A reality show based on car restoration might not seem like the most groundbreaking idea you’ve ever heard, but Discovery’s new show Cuban Chrome represents so much more than that. The new series follows the A Lo Cubano Car Club, a group of antique car enthusiasts who were granted unprecedented access to film on the island.
The new show had been in the works well before President Obama and Cuban President Raul Castro announced relations were restored between the countries, making filming the show a far-fetched idea at first. Production was on hold for two years while the network lobbied the U.S. government before the show could start filming last summer. Even after approval, it took Cuban Chrome more than a year to get permission to go into Cuba.
Cuban Chrome centers around antique car enthusiasts known for restoring classic American cars — technically the only type of American cars there since the U.S. embargo took effect in 1961 stopping the shipment of new cars to the country. The embargo also stopped shipment of auto parts at the time — thus making restoration of the vehicles practically impossible. Mechanics had to resort to an underground black market infrastructure for acquiring new parts.
Discovery follows A Lo Cubano as they hunt for the hard to find parts, at times resorting to making them themselves or modify existing parts to get the job done. At some points in the series the crew even resorts to putting boat motors in a 1934 Model A hot rod. Executive producer Craig Piligian of Pilgrim Studios tells FOX411 the improvisation viewers will see on the show is like nothing they have seen before:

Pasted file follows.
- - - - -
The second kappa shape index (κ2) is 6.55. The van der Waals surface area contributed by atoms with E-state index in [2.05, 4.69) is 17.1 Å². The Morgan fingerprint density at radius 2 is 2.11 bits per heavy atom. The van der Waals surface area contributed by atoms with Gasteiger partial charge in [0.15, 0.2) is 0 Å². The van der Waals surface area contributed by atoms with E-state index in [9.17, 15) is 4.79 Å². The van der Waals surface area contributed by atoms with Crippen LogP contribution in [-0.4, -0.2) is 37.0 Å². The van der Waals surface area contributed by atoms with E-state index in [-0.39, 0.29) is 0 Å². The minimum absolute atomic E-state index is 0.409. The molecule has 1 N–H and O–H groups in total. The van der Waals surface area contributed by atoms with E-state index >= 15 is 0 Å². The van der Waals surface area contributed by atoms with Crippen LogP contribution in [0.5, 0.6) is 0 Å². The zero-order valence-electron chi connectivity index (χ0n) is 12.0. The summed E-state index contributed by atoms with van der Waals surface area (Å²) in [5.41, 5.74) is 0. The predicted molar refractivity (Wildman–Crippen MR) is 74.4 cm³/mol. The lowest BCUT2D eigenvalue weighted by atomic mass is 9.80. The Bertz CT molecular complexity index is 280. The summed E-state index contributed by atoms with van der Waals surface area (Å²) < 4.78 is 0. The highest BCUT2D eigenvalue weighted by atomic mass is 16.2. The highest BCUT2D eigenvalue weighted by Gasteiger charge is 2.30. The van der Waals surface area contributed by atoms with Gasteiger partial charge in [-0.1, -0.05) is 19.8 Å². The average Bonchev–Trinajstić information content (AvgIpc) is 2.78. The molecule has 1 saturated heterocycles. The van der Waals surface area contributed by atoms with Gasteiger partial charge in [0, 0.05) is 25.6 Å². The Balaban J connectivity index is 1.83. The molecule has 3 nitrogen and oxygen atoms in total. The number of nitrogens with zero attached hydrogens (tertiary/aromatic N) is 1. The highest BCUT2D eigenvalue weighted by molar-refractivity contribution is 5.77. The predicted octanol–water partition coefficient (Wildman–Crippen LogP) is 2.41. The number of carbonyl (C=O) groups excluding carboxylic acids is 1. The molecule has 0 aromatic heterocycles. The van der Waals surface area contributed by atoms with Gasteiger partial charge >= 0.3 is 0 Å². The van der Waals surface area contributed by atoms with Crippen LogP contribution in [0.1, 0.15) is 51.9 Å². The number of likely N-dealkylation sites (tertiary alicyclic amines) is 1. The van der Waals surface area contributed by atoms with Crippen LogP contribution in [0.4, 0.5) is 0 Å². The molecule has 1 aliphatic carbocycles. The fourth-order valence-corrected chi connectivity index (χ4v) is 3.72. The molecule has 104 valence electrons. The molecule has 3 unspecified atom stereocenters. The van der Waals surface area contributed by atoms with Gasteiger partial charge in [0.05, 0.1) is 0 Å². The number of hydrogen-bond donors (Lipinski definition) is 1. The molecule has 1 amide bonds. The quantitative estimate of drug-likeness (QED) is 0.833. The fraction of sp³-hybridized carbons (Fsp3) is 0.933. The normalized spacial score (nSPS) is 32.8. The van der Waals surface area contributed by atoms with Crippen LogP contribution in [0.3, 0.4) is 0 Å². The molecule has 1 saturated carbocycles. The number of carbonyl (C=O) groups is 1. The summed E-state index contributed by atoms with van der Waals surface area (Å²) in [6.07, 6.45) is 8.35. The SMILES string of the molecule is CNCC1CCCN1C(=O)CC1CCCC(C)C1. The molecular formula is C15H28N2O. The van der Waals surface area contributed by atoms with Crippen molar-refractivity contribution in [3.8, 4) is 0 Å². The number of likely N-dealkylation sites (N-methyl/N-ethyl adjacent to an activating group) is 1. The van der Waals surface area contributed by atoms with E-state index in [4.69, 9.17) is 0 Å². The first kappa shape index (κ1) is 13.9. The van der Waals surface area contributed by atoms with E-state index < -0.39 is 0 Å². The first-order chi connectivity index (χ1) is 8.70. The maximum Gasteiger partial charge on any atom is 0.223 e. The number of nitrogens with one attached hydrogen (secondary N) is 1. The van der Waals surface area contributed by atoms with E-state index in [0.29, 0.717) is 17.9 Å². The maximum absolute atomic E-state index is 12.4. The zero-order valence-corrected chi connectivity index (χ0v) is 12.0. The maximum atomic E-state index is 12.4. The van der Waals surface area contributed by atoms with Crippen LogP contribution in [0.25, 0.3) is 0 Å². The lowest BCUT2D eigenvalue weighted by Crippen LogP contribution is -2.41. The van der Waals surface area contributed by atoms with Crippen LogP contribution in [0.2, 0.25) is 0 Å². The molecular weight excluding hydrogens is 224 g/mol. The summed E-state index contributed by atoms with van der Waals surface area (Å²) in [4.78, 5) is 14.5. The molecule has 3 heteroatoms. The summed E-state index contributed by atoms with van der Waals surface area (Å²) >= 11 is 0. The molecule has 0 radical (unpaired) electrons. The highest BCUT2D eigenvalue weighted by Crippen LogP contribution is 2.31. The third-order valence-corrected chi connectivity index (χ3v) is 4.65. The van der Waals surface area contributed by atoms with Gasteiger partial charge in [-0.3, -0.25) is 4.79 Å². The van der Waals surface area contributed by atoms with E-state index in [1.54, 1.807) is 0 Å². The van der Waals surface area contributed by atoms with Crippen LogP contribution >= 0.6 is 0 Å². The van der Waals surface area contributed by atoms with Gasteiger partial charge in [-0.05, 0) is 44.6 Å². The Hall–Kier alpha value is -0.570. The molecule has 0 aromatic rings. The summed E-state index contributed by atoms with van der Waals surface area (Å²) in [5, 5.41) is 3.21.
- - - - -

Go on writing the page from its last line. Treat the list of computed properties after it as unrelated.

“As the season unfolds, you will see some incredible ingenuity,” he said. “You look at it and go, ‘How did they do that? They don’t have the parts. They don’t have the machines that we have here.’ It is really amazing how these guys have figured how to keep them on the road. Your mind is blown.”
Discovery touts Cuban Chrome as a show that will take viewers into the heart of Havana, giving them an authentic look into a culture few have seen this way through the camera lens. The island’s fascination with American vintage cars has been widely shown in films before, but the passion has never been shown in such real-time detail. “Our show is about cars, but it’s really about looking at Cuba through the lens of cars,” says Craig Coffman, Discovery’s executive producer for Cuban Chrome.
Cuban Chrome airs Mondays at 10 p.m. on the Discovery Channel. The show will air in 220 countries — just not Cuba, where Discovery is not distributed.